PARIS (AP) — French President Emmanuel Macron opened a Gaza aid conference on Thursday with an appeal for Israel to protect civilians as it fights Hamas, saying “all lives have equal worth” and that fighting terrorism “can never be carried out without rules.”
The gathering in Paris brought together officials from Western and Arab nations, the United Nations and nongovernmental organizations, with the aim of providing urgent aid to civilians in the Gaza Strip that is being pounded by Israel in its war against Hamas. Israeli authorities weren't participating in the talks, Macron's office said.
Macron reiterated calls for a humanitarian pause in Israel’s operations. He said that by attacking Israel on Oct. 7, Hamas “shouldered the responsibility for exposing Palestinians to terrible consequences,” and he again defended Israel’s right to defend itself.
But Macron also stressed that civilians must be protected. "It’s absolutely essential. It is non-negotiable,” he said.
“All lives have equal worth and there are no double standards for those of us with universal and humanist values,” he said.
“Fighting terrorism can never be carried out without rules. Israel knows that. The trap of terrorism is for all of us the same: giving in to violence and renouncing our values," he added.
More than 1.5 million people — or about 70% of Gaza's population — have fled their homes, and an estimated $1.2 billion is needed to respond to the crisis in Palestinian areas.
Cyprus President Nikos Christodoulides was to present his plan for a humanitarian sea corridor to Gaza which he has said aims for a “sustained, secure high-volume flow of humanitarian assistance to Gaza in the immediate, medium and long term.” Ships would deliver the aid from Cyprus’ main port of Limassol, about 255 miles (410 kilometers) away.
French officials said they are also considering evacuating injured people to hospital ships in the Mediterranean off the Gaza coast. Paris sent a helicopter carrier off the Cyprus coast and is preparing another with medical capacities on board for that purpose.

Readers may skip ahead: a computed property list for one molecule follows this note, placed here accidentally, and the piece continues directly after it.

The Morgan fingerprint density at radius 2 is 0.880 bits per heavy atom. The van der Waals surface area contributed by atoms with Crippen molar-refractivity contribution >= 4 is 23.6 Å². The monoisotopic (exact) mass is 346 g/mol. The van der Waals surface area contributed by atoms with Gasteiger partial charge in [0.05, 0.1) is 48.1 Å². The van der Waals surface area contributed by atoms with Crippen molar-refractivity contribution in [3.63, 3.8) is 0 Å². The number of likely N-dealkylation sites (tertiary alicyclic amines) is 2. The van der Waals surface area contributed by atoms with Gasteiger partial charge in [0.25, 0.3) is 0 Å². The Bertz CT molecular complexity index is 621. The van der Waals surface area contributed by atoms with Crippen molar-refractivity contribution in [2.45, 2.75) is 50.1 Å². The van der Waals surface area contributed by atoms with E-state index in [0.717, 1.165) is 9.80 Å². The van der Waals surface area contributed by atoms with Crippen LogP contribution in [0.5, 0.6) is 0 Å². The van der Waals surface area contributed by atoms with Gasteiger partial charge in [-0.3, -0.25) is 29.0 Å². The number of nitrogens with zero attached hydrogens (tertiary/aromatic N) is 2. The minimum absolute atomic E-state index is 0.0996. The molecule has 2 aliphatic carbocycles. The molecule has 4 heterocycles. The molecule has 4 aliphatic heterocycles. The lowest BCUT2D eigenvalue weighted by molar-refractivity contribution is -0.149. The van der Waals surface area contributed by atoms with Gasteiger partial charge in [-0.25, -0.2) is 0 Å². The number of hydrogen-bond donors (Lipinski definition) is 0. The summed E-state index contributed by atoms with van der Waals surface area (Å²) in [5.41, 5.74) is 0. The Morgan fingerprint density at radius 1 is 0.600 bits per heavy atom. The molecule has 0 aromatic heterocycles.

Thursday's discussions will also include financial support and other ways to help Gaza's civilians. Over 50 nations were expected to attend, including several European countries, the United States and regional powers such as Jordan, Egypt and the Gulf countries, the French presidency said. Also attending is Palestinian Prime Minister Mohammad Shtayyeh.
The head of the U.N. agency for Palestinian refugees, the U.N.’s top aid official and the president of the International Committee of the Red Cross are expected to provide details about urgent needs in the Gaza Strip.
France is expected to announce some additional funding. Since the Hamas attack on Oct. 7, Paris has provided an additional 20 million euros ($21.4 million) in humanitarian aid for Gaza through the U.N. and other partners and sent 54 tons of aid via three flights to Egypt.
On Tuesday, the German government said it will provide 20 million euros ($21 million) in new funding, in addition to releasing 71 million euros ($76 million) already earmarked for the U.N. agency for Palestinian refugees following a review it launched after the Hamas attack.
European Council President Charles Michel and European Commission President Ursula von der Leyen are also attending the conference. The 27-nation bloc is the world’s top aid supplier to the Palestinians. It has sent almost 78 million euros ($83 million) this year.
Amnesty International welcomed the humanitarian conference and called on states “to push for an immediate cease-fire by all parties — as this is a vital precondition to ensure the people of Gaza receive any kind of sustained, effective, and impactful humanitarian aid.”
On Wednesday evening, human rights activists from several groups including Doctors Without Borders, Action Against Hunger and Doctors of the World gathered near the Eiffel Tower to call for an immediate cease-fire in Gaza.
“If the parties involved in this conference only discuss technical details such as the number of trucks to be driven through, it will amount to a cosmetic discussion that will delay the real issue, the cease-fire,” Michel Lacharité, head of emergency operations at Doctors without Borders France, said in a statement.
Associated Press writers John Leicester in Le Pecq, France, Geir Moulson in Berlin and Menelaos Hadjicostis in Nicosia, Cyprus, contributed to this report.
Sylvie Corbet, The Associated Press